Yeah, I mean, you know, I thought, it just came up in another interview today, and I think that’s kind of more Alex’s job and take on it. That’s kind of his writer take on it. I kind of came at it more from the point of view. Listen Up Philip I came at it more from the point of view of telling a relationship story and telling a story of a girl coming out of a relationship, and what that’s like and finding her feet again and sort of finding herself again, and that sort of feeling of releasing yourself from a relationship that you know you shouldn’t be in and that journey. So, I approached that from more of that angle, and then Queen of Earth was more approaching the issue of somebody kind of maybe losing their mind, you know, and dealing with depression and dealing with, you know, sort of extraordinary circumstances. At the same time, it’s a very, it’s a very strange film as well, so it’s kind of deals with that in a very, not like a, we don’t sit around and talk about depression or mental illness, you know. It’s not that literal. So, I approached it from much, I approached both films from much more of an emotional character standpoint than a sort of statement about success, but I know what you’re saying and I do think he definitely has that kind of theme in his films right now and it’s definitely dealing with this issues.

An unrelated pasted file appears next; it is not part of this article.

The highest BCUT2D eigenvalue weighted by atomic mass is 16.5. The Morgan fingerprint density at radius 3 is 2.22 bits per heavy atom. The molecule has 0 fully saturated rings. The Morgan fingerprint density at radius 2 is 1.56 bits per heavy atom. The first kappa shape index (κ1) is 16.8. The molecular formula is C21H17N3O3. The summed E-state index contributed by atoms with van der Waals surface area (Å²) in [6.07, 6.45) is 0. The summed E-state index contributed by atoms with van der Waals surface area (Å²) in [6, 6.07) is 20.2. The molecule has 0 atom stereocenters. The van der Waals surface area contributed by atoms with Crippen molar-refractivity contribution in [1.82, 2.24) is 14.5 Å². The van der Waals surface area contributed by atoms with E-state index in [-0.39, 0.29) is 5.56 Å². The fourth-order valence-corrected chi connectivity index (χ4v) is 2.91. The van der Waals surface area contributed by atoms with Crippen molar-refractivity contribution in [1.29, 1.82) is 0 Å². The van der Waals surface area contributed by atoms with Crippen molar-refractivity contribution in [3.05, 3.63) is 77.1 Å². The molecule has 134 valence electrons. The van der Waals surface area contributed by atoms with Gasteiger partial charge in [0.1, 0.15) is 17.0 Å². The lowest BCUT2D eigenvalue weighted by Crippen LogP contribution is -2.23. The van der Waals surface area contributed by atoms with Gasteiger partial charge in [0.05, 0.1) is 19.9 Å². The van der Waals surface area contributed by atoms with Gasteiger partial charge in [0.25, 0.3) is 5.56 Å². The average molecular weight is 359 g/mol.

There’s a scene in this in particular, where Ashley and Philip, your character and Jason’s get really brutal with each other and say very hurtful things. Did you feel like knowing Jason as long as you have, it made it easier to kind of go to that place?